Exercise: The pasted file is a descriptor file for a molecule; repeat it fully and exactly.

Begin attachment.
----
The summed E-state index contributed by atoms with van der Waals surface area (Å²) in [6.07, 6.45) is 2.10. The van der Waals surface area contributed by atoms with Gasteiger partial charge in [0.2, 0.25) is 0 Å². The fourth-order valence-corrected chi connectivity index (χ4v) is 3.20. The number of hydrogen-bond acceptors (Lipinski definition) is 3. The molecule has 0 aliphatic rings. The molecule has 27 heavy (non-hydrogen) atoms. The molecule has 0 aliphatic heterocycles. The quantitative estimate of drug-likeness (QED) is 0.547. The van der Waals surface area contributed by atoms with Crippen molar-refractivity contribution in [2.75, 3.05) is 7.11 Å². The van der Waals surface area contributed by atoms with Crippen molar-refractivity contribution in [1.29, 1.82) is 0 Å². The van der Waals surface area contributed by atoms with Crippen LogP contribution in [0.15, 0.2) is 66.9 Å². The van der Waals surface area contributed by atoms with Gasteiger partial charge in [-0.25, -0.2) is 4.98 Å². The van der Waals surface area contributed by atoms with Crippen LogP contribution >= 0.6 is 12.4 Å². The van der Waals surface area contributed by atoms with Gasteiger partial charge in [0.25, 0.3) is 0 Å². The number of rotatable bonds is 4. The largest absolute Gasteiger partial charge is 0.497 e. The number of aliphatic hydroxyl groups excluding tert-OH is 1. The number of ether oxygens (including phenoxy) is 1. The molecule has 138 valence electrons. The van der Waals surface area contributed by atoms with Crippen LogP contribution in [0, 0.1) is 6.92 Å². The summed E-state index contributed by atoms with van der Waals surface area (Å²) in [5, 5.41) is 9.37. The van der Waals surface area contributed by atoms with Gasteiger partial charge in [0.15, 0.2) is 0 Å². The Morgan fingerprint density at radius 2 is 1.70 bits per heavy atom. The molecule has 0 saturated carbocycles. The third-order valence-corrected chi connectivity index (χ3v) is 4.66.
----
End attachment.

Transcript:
The summed E-state index contributed by atoms with van der Waals surface area (Å²) in [6.07, 6.45) is 2.10. The van der Waals surface area contributed by atoms with Gasteiger partial charge in [0.2, 0.25) is 0 Å². The fourth-order valence-corrected chi connectivity index (χ4v) is 3.20. The number of hydrogen-bond acceptors (Lipinski definition) is 3. The molecule has 0 aliphatic rings. The molecule has 27 heavy (non-hydrogen) atoms. The molecule has 0 aliphatic heterocycles. The quantitative estimate of drug-likeness (QED) is 0.547. The van der Waals surface area contributed by atoms with Crippen molar-refractivity contribution in [2.75, 3.05) is 7.11 Å². The van der Waals surface area contributed by atoms with Crippen molar-refractivity contribution in [1.29, 1.82) is 0 Å². The van der Waals surface area contributed by atoms with Crippen LogP contribution in [0.15, 0.2) is 66.9 Å². The van der Waals surface area contributed by atoms with Gasteiger partial charge in [-0.25, -0.2) is 4.98 Å². The van der Waals surface area contributed by atoms with Crippen LogP contribution >= 0.6 is 12.4 Å². The van der Waals surface area contributed by atoms with Gasteiger partial charge in [0.25, 0.3) is 0 Å². The number of rotatable bonds is 4. The largest absolute Gasteiger partial charge is 0.497 e. The number of aliphatic hydroxyl groups excluding tert-OH is 1. The number of ether oxygens (including phenoxy) is 1. The molecule has 138 valence electrons. The van der Waals surface area contributed by atoms with Crippen LogP contribution in [0, 0.1) is 6.92 Å². The summed E-state index contributed by atoms with van der Waals surface area (Å²) in [5, 5.41) is 9.37. The van der Waals surface area contributed by atoms with Gasteiger partial charge in [0.15, 0.2) is 0 Å². The Morgan fingerprint density at radius 2 is 1.70 bits per heavy atom. The molecule has 0 saturated carbocycles. The third-order valence-corrected chi connectivity index (χ3v) is 4.66.